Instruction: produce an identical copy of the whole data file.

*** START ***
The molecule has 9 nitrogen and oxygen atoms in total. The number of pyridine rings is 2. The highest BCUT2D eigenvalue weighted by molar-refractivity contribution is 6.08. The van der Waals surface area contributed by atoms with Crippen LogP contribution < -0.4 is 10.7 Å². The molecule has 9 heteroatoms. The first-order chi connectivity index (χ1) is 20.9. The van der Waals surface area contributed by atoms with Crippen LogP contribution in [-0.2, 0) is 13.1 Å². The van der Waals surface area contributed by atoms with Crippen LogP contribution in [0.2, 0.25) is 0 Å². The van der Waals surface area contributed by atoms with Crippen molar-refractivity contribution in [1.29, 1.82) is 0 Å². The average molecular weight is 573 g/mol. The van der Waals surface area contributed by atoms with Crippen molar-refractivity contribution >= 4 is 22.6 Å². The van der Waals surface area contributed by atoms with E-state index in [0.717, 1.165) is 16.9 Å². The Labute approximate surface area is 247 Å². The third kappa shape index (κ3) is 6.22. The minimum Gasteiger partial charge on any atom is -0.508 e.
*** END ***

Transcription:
The molecule has 9 nitrogen and oxygen atoms in total. The number of pyridine rings is 2. The highest BCUT2D eigenvalue weighted by molar-refractivity contribution is 6.08. The van der Waals surface area contributed by atoms with Crippen LogP contribution < -0.4 is 10.7 Å². The molecule has 9 heteroatoms. The first-order chi connectivity index (χ1) is 20.9. The van der Waals surface area contributed by atoms with Crippen LogP contribution in [-0.2, 0) is 13.1 Å². The van der Waals surface area contributed by atoms with Crippen LogP contribution in [0.2, 0.25) is 0 Å². The van der Waals surface area contributed by atoms with Crippen molar-refractivity contribution in [1.29, 1.82) is 0 Å². The average molecular weight is 573 g/mol. The van der Waals surface area contributed by atoms with Crippen molar-refractivity contribution >= 4 is 22.6 Å². The van der Waals surface area contributed by atoms with E-state index in [0.717, 1.165) is 16.9 Å². The Labute approximate surface area is 247 Å². The third kappa shape index (κ3) is 6.22. The minimum Gasteiger partial charge on any atom is -0.508 e.